A Center on Circular Economy for India
PAGE, though the United Nations Institute for Training and Research (UNITAR) and United Nations Environment Programme (UNEP), is supporting a study and consultations on preparing a framework for the establishment of a “Centre of Excellence on Circularity” in India. As reported, it is expected that the framework and guidance on establishing such a center would contribute to align India’s economic policies and investments more closely with the Sustainable Development Goal SDG12 (responsible consumption and production) and the country’s 2070 net-zero targets. While the specific services that the center should offer, would be defined based on national context and priorities, market demand and stakeholder consultations, it is expected that it would provide a range of services for establishing and upscaling circular economy models across sectors. India joined the Partnership for Action on Green Economy (PAGE) in 2018.


Aim: Waste to Wealth Authority
The Swachh Bharat Unnat Bharat Abhiyan, set up under the Prime Minister’s Science, Technology and Innovation Advisory Council (PM-STIAC), is an initiative by the Office of the Principal Scientific Advisor to the Government of India (PSA) in partnership with Invest India, the national investment promotion and facilitation agency. As reported, the initiative “will leverage global technological capabilities to create socio-economic benefits for 1.3 billion Indians by addressing the issues of waste disposal, deteriorating air quality and increasing pollution of water bodies”. According to the information, PM-STIAC intends to establish a “Waste to Wealth Authority” that will employ latest technologies across states to address the problem of waste generation.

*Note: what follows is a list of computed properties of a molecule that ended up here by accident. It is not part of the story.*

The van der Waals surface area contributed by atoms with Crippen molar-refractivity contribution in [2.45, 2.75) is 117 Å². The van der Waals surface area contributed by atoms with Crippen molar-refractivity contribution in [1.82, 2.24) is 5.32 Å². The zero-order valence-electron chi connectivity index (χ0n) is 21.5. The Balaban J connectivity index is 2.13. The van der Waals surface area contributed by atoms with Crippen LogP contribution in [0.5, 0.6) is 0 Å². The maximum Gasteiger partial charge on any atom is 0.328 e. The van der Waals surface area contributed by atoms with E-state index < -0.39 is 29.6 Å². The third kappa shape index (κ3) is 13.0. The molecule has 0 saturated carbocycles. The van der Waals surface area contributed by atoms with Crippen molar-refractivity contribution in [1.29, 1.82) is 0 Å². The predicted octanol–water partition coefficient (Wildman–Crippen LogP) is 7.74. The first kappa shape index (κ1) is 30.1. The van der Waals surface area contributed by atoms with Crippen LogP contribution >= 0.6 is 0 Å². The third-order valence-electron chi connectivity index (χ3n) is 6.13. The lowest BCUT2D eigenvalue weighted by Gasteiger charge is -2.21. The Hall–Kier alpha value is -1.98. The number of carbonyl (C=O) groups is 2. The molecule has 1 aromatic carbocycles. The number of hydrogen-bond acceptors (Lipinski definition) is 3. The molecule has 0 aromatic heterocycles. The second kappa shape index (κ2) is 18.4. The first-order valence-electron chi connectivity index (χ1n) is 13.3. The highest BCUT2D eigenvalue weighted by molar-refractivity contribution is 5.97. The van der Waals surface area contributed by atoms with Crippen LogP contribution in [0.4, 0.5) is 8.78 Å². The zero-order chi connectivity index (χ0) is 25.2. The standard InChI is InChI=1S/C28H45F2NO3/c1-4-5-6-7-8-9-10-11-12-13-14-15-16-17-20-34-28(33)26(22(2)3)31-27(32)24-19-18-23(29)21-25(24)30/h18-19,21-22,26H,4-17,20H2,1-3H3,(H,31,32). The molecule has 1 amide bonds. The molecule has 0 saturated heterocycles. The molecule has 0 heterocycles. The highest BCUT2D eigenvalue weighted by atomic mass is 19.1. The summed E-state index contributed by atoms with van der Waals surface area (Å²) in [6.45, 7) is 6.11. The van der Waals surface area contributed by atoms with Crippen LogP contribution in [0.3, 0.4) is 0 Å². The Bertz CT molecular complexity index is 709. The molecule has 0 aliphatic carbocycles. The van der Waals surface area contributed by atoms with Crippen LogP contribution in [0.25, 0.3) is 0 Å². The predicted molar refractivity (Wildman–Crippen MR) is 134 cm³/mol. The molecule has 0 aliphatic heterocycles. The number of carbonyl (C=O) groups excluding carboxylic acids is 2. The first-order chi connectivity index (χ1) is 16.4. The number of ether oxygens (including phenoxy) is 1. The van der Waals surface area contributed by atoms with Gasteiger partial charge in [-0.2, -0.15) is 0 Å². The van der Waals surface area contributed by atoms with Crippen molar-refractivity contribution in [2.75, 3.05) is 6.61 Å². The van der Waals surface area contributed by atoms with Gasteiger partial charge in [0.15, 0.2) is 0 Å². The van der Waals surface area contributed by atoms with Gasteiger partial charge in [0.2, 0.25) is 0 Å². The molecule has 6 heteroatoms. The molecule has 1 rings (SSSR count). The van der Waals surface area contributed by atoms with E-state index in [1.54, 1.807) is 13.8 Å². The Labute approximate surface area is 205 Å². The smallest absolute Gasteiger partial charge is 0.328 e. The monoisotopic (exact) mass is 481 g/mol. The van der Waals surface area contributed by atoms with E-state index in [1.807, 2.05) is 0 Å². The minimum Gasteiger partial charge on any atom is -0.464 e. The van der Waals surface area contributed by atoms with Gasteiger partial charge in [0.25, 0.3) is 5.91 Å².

The Waste to Wealth mission “aims to identify, test, validate and deploy technologies to treat waste to generate energy, recycle materials, and extract resources of value and provide technology database of national and international technologies to support Urban Local Bodies address their waste challenges,” Invest India informs on its homepage. “The mission will assist and augment the Swachh Bharat and Smart Cities projects by leveraging science, technology, and innovation to create circular economic models that are financially viable and sustainable for waste management to streamline waste handling in the country.”


(Published in GLOBAL RECYCLING Magazine 1/2023, Page 3, Photo: Phuong / stock.adobe.com)